As a publicist, Krause understands the importance of connections and relationships. Even when you’re not sure whether your paths will cross again, never burn bridges, she says, because you never know what will happen.
"Establishing these relationships have come full circle and continues to come full circle for me," says Krause. "It’s just really important to kind of cherish every relationship you establish and person you meet."
Her secret to making useful connections is that she never turns down a meeting request. "The most common rule in the book that we were taught when we were young is to be nice to everyone and keep your ego in the back seat," she says. "I truly take every meeting … I never go into a scenario thinking, 'how can this person help me?' It's just keeping the person in your back pocket so that you can call them any time. You just really never know when you’re able to help somebody or when they’re able to help you."
Natalia Oberti Noguera, founder and CEO of Pipeline Fellowship
When thinking of connections you can make for others, Oberti Noguera warns against "pattern recognition" introductions, which is where you're introducing people to one another simply because they’re superficially similar. For example, don’t make an introduction for a woman to another woman because they're both women. Instead, make the introduction because it's the most useful connection that you have in your network for that specific person.
Most people have heard of the "Golden Rule," which teaches us to treat others the way we want to be treated, but Oberti Noguera advises to follow the "Platinum Rule", which says to treat people the way they want to be treated. The Platinum Rule requires more effort because you have to go a step further to understand how someone would like to be treated. She says, "being entrepreneurial about how one connects is helpful because then one can adapt to each other."
She says it's important that you're clear about how you can help one another. "Sometimes it’s helpful to ask, ‘how can I be helpful?'" explains Oberti Noguera. "There’s that saying, ‘help me help you.’" To streamline introductions, Oberti Noguera recently created the connection messaging system Ask and Offer.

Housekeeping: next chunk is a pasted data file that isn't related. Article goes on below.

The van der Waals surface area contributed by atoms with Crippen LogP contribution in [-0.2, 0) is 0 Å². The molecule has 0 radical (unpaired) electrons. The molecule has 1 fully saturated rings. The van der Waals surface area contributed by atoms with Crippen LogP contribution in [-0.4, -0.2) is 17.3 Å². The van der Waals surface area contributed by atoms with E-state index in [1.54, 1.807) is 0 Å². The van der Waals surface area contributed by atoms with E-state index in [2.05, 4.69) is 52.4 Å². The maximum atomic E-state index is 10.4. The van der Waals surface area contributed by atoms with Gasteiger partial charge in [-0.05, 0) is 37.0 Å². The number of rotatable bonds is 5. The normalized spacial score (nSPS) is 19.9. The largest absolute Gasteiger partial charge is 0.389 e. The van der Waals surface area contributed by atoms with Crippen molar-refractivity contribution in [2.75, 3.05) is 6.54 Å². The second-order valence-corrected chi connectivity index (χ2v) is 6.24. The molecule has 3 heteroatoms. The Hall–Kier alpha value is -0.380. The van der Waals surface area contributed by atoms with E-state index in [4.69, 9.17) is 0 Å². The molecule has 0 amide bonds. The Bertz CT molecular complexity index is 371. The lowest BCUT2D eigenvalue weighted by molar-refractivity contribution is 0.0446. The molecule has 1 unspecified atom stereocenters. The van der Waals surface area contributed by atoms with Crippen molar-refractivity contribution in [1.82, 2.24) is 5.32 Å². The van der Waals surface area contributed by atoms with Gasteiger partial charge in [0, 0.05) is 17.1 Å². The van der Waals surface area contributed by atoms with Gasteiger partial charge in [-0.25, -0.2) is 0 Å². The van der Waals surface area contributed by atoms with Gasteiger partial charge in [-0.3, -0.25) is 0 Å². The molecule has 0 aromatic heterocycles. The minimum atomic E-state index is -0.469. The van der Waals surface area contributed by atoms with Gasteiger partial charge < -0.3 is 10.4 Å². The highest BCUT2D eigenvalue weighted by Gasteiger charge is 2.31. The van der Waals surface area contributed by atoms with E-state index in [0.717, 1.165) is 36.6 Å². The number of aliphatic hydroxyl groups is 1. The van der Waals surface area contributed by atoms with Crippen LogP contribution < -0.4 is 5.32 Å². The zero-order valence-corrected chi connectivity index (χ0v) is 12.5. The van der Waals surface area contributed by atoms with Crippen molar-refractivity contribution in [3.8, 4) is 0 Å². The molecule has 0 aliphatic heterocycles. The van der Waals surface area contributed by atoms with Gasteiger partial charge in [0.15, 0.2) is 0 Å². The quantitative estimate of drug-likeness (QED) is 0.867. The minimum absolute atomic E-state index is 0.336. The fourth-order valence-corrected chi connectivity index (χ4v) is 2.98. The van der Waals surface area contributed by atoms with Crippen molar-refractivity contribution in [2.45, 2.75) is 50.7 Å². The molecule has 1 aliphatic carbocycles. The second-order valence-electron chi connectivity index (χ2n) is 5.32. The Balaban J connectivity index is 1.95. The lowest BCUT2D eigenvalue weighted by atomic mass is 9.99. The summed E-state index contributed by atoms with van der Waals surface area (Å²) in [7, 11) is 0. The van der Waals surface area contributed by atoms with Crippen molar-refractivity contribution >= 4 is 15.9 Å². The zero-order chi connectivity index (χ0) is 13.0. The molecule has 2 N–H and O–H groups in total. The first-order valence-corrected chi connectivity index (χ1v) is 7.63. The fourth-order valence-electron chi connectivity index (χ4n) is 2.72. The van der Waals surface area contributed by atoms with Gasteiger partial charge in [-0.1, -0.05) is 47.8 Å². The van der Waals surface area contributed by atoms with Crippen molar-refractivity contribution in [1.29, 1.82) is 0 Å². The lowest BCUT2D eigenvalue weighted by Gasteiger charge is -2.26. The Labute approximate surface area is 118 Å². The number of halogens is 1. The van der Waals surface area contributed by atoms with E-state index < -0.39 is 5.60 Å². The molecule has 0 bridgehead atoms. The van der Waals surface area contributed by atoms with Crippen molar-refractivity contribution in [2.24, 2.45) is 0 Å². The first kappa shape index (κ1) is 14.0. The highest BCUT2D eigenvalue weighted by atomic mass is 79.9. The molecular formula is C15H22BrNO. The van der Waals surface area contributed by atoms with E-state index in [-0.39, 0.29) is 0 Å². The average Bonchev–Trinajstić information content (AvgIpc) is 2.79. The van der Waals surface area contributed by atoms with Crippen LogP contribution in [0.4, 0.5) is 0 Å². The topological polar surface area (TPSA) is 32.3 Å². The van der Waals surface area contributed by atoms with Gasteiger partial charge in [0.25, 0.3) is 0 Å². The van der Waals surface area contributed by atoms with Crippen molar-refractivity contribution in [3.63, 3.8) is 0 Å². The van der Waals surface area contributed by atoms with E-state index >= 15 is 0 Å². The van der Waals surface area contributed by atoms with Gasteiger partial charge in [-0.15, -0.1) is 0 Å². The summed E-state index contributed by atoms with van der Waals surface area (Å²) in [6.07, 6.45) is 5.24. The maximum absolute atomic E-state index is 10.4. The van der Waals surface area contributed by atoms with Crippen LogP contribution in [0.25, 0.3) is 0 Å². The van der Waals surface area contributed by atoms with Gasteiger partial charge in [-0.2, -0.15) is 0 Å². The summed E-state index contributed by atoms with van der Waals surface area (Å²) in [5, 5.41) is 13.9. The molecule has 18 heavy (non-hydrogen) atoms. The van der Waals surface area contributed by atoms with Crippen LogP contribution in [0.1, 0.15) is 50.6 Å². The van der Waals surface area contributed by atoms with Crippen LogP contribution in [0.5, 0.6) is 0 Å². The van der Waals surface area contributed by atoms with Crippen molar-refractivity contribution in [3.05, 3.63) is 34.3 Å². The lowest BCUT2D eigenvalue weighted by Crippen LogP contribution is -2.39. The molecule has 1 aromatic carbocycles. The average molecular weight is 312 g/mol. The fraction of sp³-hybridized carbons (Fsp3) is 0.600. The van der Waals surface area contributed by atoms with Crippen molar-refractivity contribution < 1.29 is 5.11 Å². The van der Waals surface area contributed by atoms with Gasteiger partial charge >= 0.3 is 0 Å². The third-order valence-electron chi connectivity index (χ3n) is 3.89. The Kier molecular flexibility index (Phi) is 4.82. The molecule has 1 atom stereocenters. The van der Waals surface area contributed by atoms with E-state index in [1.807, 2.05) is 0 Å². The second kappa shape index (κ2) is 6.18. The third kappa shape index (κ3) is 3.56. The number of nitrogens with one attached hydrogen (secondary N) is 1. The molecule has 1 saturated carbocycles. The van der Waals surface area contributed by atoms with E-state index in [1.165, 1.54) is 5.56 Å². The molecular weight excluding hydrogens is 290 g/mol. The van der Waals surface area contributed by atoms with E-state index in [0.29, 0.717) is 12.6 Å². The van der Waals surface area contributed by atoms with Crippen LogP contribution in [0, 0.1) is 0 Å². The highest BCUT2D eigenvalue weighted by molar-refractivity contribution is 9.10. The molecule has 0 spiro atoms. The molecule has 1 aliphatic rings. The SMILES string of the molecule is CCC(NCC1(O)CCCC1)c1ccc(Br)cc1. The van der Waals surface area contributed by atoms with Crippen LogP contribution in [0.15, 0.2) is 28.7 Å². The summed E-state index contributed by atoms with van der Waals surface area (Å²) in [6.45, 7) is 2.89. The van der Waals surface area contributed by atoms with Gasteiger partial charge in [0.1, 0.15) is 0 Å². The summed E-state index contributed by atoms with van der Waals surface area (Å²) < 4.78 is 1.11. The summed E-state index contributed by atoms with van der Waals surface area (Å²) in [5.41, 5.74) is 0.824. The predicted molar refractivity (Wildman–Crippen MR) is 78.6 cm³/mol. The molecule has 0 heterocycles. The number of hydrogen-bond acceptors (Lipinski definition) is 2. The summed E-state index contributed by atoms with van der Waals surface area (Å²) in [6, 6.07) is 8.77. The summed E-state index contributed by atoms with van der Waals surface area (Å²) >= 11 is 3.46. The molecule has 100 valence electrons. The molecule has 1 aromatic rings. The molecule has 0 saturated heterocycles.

Pendleton has an impressive resume: She once brokered deals for Spike Lee and Stevie Wonder as an entertainment lawyer. She sits on the board of the National Black Programming Consortium, which finances African-American programming to air on PBS. She helped organize TEDxHarlem.
No matter how much she’s accomplished, Pendleton knows the importance of being kind to everyone. "You need to be careful, as you go up in your career, of how you treat people," she says. "I will talk to our receptionist or the person who picks up our trash ... it doesn’t matter. It’s really important to treat people with respect because you don’t know where they are in the totem pole and people remember how you treat them."
Aside from kindness, Pendleton suggests sending articles during the follow up based on the conversation you had when meeting. "I’ll say, ‘I came across this great article … can I pick your brain on this topic?’ People are pretty receptive to that."
Toya Powell, founder of Bid Compliance Solutions and former vice-president of Operations for the U.S. Black Chambers, Inc.
Powell believes that the "fortune is in the follow up," but most people don’t do it simply because it takes intentional effort. In that follow up, Powell suggests asking the others how you can assist them. By asking questions, you continue the dialogue. During the conversation, listen to the challenges and identify opportunities to collaborate or provide solutions.
"I always say the fortune is in the follow-up because it takes time to get to know an individual," she says. "Receiving a business card, following up within 24 to 48 hours, and including a note with at least one to two value added points are key."
"Once you get a response, help that person network or make another connection," Powell suggests. "From that point, you can become a trusted point of contact and, hopefully, top of mind for future opportunities."
Weiss thinks that networking is "sort of a sleazy word." Instead, she believes you should enter these relationships wanting to learn about the other person and what they do.
"My attitude is to be interested in meeting people," she says. "In general, another word for networking is just being friendly." After all, you never what will come out of your meetings. Case in point is when Weiss met investors from Thrive Capital last summer while raising funds for Glossier’s seed round. The company didn’t invest in the seed round, but did introduce Weiss to her current COO and ended up leading Glossier’s recent series A round, which raised $8.4 million.
Alexandra Ostrow, founder of WhyWhisper
When meeting new people, Ostrow prefers one-on-one meetings so that she can understand the other person and avoids becoming "just another business associate," she says. To accomplish this, Ostrow puts time into thinking about how she can make the relationship worthwhile for her new connection.
"Enthusiasm in connections is what really stands out," she says. "Take the time to know who everyone is and put people in touch with one another." Whatever you do, don’t get possessive over your network. They’re not yours to own and you benefit more by connecting and helping others.